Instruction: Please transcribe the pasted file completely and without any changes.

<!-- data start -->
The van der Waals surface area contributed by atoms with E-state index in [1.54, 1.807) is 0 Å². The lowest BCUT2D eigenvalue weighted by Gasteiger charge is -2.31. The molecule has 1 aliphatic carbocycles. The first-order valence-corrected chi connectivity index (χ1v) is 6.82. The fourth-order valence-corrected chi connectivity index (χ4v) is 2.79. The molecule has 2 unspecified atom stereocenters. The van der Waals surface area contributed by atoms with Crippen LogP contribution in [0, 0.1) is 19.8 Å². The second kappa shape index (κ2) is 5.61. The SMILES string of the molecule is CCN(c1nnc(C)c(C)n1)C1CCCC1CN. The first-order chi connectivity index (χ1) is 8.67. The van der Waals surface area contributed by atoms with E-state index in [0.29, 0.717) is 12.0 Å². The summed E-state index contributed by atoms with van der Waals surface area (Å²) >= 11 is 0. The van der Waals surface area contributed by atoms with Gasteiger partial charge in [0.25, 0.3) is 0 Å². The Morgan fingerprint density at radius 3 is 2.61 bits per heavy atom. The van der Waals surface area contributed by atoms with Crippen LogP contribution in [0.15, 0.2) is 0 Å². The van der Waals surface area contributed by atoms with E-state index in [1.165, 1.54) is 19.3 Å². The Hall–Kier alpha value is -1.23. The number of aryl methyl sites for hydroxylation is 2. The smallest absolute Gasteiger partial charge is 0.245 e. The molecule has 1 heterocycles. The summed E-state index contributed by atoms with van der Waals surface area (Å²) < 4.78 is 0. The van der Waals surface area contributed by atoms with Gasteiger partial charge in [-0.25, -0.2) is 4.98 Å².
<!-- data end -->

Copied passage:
The van der Waals surface area contributed by atoms with E-state index in [1.54, 1.807) is 0 Å². The lowest BCUT2D eigenvalue weighted by Gasteiger charge is -2.31. The molecule has 1 aliphatic carbocycles. The first-order valence-corrected chi connectivity index (χ1v) is 6.82. The fourth-order valence-corrected chi connectivity index (χ4v) is 2.79. The molecule has 2 unspecified atom stereocenters. The van der Waals surface area contributed by atoms with Crippen LogP contribution in [0, 0.1) is 19.8 Å². The second kappa shape index (κ2) is 5.61. The SMILES string of the molecule is CCN(c1nnc(C)c(C)n1)C1CCCC1CN. The first-order chi connectivity index (χ1) is 8.67. The van der Waals surface area contributed by atoms with E-state index in [0.29, 0.717) is 12.0 Å². The summed E-state index contributed by atoms with van der Waals surface area (Å²) >= 11 is 0. The van der Waals surface area contributed by atoms with Gasteiger partial charge in [0.25, 0.3) is 0 Å². The Morgan fingerprint density at radius 3 is 2.61 bits per heavy atom. The van der Waals surface area contributed by atoms with Crippen LogP contribution in [0.15, 0.2) is 0 Å². The van der Waals surface area contributed by atoms with E-state index in [1.165, 1.54) is 19.3 Å². The Hall–Kier alpha value is -1.23. The number of aryl methyl sites for hydroxylation is 2. The smallest absolute Gasteiger partial charge is 0.245 e. The molecule has 1 heterocycles. The summed E-state index contributed by atoms with van der Waals surface area (Å²) < 4.78 is 0. The van der Waals surface area contributed by atoms with Gasteiger partial charge in [-0.25, -0.2) is 4.98 Å².